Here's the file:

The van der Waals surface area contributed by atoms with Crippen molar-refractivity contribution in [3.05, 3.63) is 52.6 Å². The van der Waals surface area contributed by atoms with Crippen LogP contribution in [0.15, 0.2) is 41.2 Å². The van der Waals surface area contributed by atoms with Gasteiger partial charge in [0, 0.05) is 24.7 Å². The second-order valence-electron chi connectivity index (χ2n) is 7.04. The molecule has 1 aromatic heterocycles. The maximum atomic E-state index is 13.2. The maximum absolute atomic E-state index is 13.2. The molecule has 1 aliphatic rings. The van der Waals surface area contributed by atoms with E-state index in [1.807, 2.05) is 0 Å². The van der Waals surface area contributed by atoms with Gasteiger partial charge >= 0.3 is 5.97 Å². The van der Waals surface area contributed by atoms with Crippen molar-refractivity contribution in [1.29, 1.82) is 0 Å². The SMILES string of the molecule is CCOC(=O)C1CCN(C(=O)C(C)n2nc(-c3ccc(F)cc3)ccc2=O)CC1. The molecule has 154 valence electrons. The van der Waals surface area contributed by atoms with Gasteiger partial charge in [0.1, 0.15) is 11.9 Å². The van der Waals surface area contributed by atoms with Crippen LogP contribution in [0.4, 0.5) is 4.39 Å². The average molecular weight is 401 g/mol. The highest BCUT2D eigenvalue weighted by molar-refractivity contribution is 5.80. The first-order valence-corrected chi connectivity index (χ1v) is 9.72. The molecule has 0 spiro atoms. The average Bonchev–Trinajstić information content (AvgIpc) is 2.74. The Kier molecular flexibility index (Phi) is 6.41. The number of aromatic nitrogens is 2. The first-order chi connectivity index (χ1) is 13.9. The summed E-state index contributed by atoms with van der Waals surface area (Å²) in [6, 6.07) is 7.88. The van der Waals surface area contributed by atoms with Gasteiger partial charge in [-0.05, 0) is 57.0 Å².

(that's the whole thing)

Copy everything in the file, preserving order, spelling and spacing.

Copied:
The van der Waals surface area contributed by atoms with Crippen molar-refractivity contribution in [3.05, 3.63) is 52.6 Å². The van der Waals surface area contributed by atoms with Crippen LogP contribution in [0.15, 0.2) is 41.2 Å². The van der Waals surface area contributed by atoms with Gasteiger partial charge in [0, 0.05) is 24.7 Å². The second-order valence-electron chi connectivity index (χ2n) is 7.04. The molecule has 1 aromatic heterocycles. The maximum atomic E-state index is 13.2. The maximum absolute atomic E-state index is 13.2. The molecule has 1 aliphatic rings. The van der Waals surface area contributed by atoms with E-state index in [1.807, 2.05) is 0 Å². The van der Waals surface area contributed by atoms with Gasteiger partial charge >= 0.3 is 5.97 Å². The van der Waals surface area contributed by atoms with Crippen molar-refractivity contribution in [1.29, 1.82) is 0 Å². The SMILES string of the molecule is CCOC(=O)C1CCN(C(=O)C(C)n2nc(-c3ccc(F)cc3)ccc2=O)CC1. The molecule has 154 valence electrons. The van der Waals surface area contributed by atoms with Gasteiger partial charge in [0.1, 0.15) is 11.9 Å². The van der Waals surface area contributed by atoms with Crippen LogP contribution in [0.4, 0.5) is 4.39 Å². The average molecular weight is 401 g/mol. The highest BCUT2D eigenvalue weighted by molar-refractivity contribution is 5.80. The first-order valence-corrected chi connectivity index (χ1v) is 9.72. The molecule has 0 spiro atoms. The average Bonchev–Trinajstić information content (AvgIpc) is 2.74. The Kier molecular flexibility index (Phi) is 6.41. The number of aromatic nitrogens is 2. The first-order chi connectivity index (χ1) is 13.9. The summed E-state index contributed by atoms with van der Waals surface area (Å²) in [6, 6.07) is 7.88. The van der Waals surface area contributed by atoms with Gasteiger partial charge in [-0.05, 0) is 57.0 Å².